Josette Belant has never planned a protest before. Much less one that might draw thousands of people to the streets of her hometown.
Belant, a scheduler at a primary care clinic, was eager to lend a hand when her friend invited 15 people to a women's march in their hometown of Madison, Wisconsin, on Jan. 21, in solidarity with the larger women's march in Washington, D.C. She joined the steering committee along with two other friends, and buzz swiftly, unexpectedly spread far beyond the tight-knit group.
As of January 11, over 6,400 people have indicated they're going to the Madison rally.
"We were angry. I mean that’s what a lot of it comes down to — is being done with it. Needing to do something is a very powerful feeling," Belant says.
While thousands of Americans are marching in Washington, D.C., thousands more are planning to attend "sister marches" in their home states across America.
Many of the sister marches are being helmed by first-time organizers.
Women's march organizers state that nearly 300 solidarity rallies will take place around the world on the 21st.
"I’ve never really been political or an activist really up until this past year," says Billie Mays, an organizer with Women's March Cincinnati. When one of her fellow organizers created a Facebook event to send a local delegation to Washington, D.C., she was the first one to volunteer help. The committee, which was soon joined by half a dozen others, came up with the idea to hold a local rally in addition — which they planned over four 18-hour days between Dec. 30 and Jan. 2.
The weekend was a crash course in event planning for Mays — figuring out how to secure permits, raise money, and acquire insurance, among other tasks.
"So many people feel like this, and they’re fearful, and they’re scared of what’s going to happen to themselves, their families, their friends, their coworkers. And it’s just been a growing movement," she says.
Mays, an administrative assistant, explains that she was disturbed by a campaign dominated by hateful, racially divisive language and was motivated to push back in person — after a series of frustrating experiences trying to do so with friends and family on social media.
Many say they're looking to the platform that was recently released by organizers of the D.C. march as a guide to what they're protesting for.
The platform is a wide-ranging document that calls for equal pay and an end to sexual violence, as well as criminal justice reform, a renewed push for union organizing, and an elevation of domestic care work, which is frequently performed by women of color.
Still, for many of the local organizers, the motivation to get involved in planning these rallies is personal.
Sheli Weis, a member of the planning committee for the Tucson, Arizona, march, doesn't know if she'll be able to join in person. As a disabled woman who suffers from extreme allergies and often has difficulty leaving home, Weis sees her role on the planning committee as a chance to make her voice heard from behind the scenes.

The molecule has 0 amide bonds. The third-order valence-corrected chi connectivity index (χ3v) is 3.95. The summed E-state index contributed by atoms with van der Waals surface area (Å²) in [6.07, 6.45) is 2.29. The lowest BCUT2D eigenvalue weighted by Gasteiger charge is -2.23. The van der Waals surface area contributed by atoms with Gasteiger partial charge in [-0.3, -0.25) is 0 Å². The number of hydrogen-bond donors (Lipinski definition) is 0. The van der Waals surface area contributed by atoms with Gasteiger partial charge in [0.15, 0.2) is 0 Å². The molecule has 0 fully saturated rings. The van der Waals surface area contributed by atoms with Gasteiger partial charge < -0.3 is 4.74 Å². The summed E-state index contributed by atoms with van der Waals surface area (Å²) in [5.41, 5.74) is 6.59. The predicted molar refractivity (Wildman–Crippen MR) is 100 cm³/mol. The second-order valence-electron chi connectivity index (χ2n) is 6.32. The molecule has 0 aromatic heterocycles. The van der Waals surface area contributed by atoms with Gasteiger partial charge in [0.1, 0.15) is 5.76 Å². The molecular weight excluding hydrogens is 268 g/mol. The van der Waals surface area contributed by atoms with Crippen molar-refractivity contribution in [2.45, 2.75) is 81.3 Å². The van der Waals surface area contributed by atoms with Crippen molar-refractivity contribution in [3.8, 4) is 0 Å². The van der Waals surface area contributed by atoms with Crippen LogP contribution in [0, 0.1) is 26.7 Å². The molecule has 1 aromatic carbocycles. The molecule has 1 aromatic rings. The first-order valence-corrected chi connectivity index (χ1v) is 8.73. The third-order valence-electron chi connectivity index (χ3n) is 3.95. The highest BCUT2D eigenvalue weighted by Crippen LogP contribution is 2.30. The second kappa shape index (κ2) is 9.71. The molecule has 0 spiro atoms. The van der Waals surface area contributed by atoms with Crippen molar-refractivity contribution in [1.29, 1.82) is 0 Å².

"A lot of what causes me problems and many people problems is the environment," Weis says. "It’s the cars, and the manufacturing, and the damaging of the soil and the air and the food, and we have to do something. I can’t lay in bed and do nothing. I have to go. I have to do something."
Many involved in the sister marches are especially eager to make sure the message of the march reaches their local politicians.
"It’s a little bit different, potentially, for Scott Walker to sit in the capitol and see a bunch of Wisconsin men and women marching in D.C. than it is to have all of us show up on his front door," Belant says of the Madison march.
"Our lovely state government was just trying to pass a six-week heartbeat abortion bill," Mays explains. Though Ohio Governor John Kasich vetoed that bill, the state went on to pass a ban on abortions after 20 weeks.
Beyond providing a platform for those who can't afford to travel to D.C., organizers said the local marches provide an opportunity to start discussing ways to affect change from the ground up — and to let like-minded locals know they're not alone.
“It’s important for us not always to look toward Washington," Weis says. "Not that we aren’t supporting the march, but it should also be in our town. It should also be between our neighbors. We should also be able to stand together as a community and help one another."
More importantly, these freshmen organizers see their marches as a beginning, rather than an end.
The Madison march is set to travel nine-tenths of a mile from Library Mall to the state capitol building, but Belant hopes it — and the other marches — won't end there.
"They’re a kicking-off point," Belant says. "They’re saying, 'Here are all these people who agree with you, who also see that things need to change and need to be different.'"
For these organizers, whose lives have taken on a surprising new dimension in recent weeks, the thousands planning to swarm the streets of Madison, Cincinnati, Tucson, and dozens of other cities across the country aren't just proof of their newfound skills. They're vital allies for what comes next.
On Jan. 21, they'll finally make contact.